At iMPOWER we believe that core to managing these demand failures is a focus on human factors, managing demand at the interface between health and social care, and providing sustainable out of hospital alternatives.

1.       Create a clear understanding and translation of needs between health and social care

Hospital staff are focused on freeing up beds, meaning patients are pushed into discharge pathways without the need or time to consider the impact of choosing the wrong pathway, or putting in place support that creates unnecessary levels of dependency.

Social care staff focus on maximising independence, recognising the person is at a point of crisis and not reacting by putting in place ‘knee-jerk’ support. This is done by taking time to choose the right pathway, getting the person back home and self-managing as quickly as possible.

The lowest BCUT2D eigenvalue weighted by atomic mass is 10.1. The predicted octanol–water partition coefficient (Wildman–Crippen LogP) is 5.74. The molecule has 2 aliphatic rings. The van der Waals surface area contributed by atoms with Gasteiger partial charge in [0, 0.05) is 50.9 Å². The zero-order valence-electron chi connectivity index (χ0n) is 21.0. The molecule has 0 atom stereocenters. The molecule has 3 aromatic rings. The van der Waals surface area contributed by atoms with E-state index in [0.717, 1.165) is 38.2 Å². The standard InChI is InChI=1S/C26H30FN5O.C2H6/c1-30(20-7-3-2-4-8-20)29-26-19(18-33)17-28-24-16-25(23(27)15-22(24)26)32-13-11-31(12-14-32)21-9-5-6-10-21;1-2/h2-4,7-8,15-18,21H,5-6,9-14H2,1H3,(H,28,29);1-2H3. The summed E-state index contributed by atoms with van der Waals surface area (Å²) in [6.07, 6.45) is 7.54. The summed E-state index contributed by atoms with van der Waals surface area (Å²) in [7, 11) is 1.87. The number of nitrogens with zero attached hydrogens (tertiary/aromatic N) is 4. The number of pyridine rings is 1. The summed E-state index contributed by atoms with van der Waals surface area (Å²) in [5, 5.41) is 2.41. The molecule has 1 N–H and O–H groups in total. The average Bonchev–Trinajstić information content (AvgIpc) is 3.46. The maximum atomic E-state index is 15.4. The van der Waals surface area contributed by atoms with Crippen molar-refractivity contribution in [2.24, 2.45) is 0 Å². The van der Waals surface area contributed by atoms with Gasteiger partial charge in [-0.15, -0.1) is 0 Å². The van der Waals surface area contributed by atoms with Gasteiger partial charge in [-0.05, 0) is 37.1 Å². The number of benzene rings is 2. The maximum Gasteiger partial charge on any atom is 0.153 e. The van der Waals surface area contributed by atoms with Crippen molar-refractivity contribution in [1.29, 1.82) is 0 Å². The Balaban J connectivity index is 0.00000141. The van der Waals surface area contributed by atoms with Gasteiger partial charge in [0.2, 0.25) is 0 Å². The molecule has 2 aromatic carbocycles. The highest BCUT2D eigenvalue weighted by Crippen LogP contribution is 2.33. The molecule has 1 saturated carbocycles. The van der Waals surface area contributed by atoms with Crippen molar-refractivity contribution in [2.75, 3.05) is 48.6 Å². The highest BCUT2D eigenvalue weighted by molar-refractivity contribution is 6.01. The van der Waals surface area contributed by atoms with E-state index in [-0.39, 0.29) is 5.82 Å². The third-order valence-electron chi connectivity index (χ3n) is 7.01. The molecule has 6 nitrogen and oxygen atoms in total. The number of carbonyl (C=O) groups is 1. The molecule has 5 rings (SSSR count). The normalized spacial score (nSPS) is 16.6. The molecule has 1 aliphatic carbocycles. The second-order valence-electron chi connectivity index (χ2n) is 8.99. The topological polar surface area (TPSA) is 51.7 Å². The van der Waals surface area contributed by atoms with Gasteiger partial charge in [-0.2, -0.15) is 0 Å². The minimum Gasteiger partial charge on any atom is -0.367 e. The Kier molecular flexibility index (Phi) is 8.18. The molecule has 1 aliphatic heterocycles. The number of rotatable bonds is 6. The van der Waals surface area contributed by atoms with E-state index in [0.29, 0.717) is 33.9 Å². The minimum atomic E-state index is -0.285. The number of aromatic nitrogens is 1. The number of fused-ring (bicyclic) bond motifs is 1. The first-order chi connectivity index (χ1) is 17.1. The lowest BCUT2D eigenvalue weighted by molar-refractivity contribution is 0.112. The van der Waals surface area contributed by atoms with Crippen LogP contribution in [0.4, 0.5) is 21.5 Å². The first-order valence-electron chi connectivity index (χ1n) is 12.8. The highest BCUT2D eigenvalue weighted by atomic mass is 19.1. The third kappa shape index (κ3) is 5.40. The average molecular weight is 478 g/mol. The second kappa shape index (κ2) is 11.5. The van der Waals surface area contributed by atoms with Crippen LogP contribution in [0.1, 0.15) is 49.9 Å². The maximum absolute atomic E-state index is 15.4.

For the system to work, behaving in ways that support both ‘flow’ and ‘independence’ are critical – without this there will always be conflict at the interface, with patients suffering as a consequence. That requires a translation between health and social care in terms of approach, language, understanding, processes and communication.

2.       Changing the conversation

In social care, the desire to look after people is ingrained, in health the desire to ‘fix’ people through a medical model is ingrained. However, the world is changing, lifestyle factors mean people are living with co-morbidities and social issues daily. Therefore, there is a need to change our approach to helping people support themselves more rather than creating dependence on formal services. Changing the conversation with patients designed around 3 key questions will help: